By Ken Reed
America is clearly broken.
We’ve struggled from the beginning of this nation to live up to our ideals.
From our Pledge of Allegiance: “… with liberty and justice for all …”
From our Declaration of Independence: “We hold these truths to be self-evident, that all men are created equal …”
From our Constitution: To “establish justice”
At various times in our lives, we’ve all felt the pain of injustice, no matter our race, ethnicity, or gender. But black Americans have long had the burden of having to deal with the most injustice.
At one time, black Americans were counted as only three-fifths of a person in our Constitution. That abomination was removed when the 13th Amendment abolished slavery. A big step forward occurred when the 14th Amendment promised “equal protection under the laws.” But then Jim Crow laws popped up and they usurped the 14th Amendment’s guarantee of equality and prevented blacks from voting.
Yes, in some ways, things are better today, but we remain far from a country that actually lives the words “justice for all.”
According to a study in the Proceedings of the National Academy of Sciences, a black man is 2.5 times as likely to be killed by a policeman as a white man.
We have an ugly history. In addition to George Floyd, who was murdered by a rogue cop last week (a cop who at the time had 18 prior complaints on his record), the list of unjust killings of black Americans is long.
From Emmitt Till (and, of course, way before him), to Eric Garner, Breonna Taylor, Ahmaud Arbery, Philando Castile, Tamir Rice, Walter Scott, Botham Jean, etc.
And on it goes …
“What was your first reaction when you saw the video of the white cop kneeling on George Floyd’s neck while Floyd croaked, ‘I can’t breathe’” asked basketball Hall-of-Famer Kareem Abdul Jabbar in an op-ed for the Los Angeles Times?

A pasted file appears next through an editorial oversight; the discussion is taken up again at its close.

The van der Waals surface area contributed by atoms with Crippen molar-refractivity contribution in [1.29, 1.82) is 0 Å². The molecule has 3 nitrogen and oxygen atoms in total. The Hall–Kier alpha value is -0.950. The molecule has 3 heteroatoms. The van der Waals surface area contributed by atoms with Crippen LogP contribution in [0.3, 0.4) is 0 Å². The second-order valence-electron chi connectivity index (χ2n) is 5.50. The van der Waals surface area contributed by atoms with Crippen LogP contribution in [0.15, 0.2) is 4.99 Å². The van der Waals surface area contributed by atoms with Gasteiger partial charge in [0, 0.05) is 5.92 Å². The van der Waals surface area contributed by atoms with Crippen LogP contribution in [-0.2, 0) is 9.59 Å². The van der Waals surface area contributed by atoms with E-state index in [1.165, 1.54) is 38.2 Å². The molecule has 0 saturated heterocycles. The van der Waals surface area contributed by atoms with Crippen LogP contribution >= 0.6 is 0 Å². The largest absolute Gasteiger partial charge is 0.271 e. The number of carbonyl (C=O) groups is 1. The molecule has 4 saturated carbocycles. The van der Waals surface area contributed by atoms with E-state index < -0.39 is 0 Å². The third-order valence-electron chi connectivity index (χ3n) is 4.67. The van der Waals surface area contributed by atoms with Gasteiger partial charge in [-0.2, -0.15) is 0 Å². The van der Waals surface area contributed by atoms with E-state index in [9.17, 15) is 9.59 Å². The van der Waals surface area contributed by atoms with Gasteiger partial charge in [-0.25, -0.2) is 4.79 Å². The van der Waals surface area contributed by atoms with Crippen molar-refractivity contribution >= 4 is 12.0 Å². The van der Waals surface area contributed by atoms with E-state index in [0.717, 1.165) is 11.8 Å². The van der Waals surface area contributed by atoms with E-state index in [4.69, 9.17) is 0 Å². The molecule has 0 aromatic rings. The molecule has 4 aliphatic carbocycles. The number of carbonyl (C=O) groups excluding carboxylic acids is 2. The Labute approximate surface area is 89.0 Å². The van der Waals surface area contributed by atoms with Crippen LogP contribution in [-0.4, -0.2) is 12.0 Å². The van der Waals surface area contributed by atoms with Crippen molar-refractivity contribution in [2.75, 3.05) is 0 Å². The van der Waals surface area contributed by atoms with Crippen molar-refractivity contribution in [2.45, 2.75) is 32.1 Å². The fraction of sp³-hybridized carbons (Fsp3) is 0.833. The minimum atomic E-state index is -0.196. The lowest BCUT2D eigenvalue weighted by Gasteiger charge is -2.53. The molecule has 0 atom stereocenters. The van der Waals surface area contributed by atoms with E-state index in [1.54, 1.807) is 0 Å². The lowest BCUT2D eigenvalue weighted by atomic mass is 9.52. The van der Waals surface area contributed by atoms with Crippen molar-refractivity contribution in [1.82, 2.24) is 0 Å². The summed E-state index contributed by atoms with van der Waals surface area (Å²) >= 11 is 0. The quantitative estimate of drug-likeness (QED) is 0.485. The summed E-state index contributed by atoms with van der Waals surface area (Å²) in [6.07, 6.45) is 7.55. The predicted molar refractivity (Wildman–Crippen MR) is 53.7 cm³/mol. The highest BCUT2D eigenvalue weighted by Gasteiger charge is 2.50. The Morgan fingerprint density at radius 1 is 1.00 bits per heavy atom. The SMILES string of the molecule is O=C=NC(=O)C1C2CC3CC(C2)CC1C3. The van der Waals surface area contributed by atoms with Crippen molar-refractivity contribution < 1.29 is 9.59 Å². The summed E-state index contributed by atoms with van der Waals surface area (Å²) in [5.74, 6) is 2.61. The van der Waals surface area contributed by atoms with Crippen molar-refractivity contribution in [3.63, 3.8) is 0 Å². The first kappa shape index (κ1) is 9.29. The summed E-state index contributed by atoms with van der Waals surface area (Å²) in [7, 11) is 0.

“If you’re white, you probably muttered a horrified, ‘Oh, my God’ while shaking your head at the cruel injustice. If you’re black, you probably leapt to your feet, cursed, maybe threw something (certainly wanted to throw something), while shouting, ‘Not @#$%! again!’”
Anger and deep frustration are appropriate responses. Setting fires, breaking windows and looting isn’t. And the vast majority of white Americans and black Americans don’t condone violent backlash of any type.
That said, as Emory University professor Carol Anderson has pointed out, in discussing the fires in multiple cities in recent days, we can’t lose sight of what provided the kindling and led to the spark. Without the kindling, there isn’t a fire.
Martin Luther King, Jr. spoke eloquently, and often, about the importance of civil rights protesters doing so peacefully. And for the most part they did. But he also noted that when protests aren’t heard, and nothing is done, emotions can boil over.
“I think America must see that riots do not develop out of thin air,” said King in 1968.
“Certain conditions continue to exist in our society which must be condemned as vigorously as we condemn riots. In the final analysis, a riot is the language of the unheard.”
So, where do we go from here?
A good place to start is with Jackie Robinson, and the impact he had on baseball and society.
“Jackie Robinson made my success possible,” said King. “Without him, I would never have been able to do what I did.” King also said Robinson was “a sit-inner before the sit-ins, a freedom rider before the Freedom Rides.”
We certainly need modern-day Jackie Robinsons and MLKs. But we need an awful lot of Branch Rickeys and Pee Wee Reeses too.
Rickey and Reese were white men who helped make Robinson’s effort to integrate Major League Baseball successful. Rickey was the Brooklyn Dodgers’ powerful executive who signed Robinson, and Reese was the Dodger teammate who publicly displayed his acceptance of, and affection for, Robinson.
Golden State Warriors coach Steve Kerr might have said it best when it comes to the need for white Americans to step up.
“[Even] though I’ve tried, I haven’t done enough, and I don’t think any of us have done enough,” said Kerr this past week.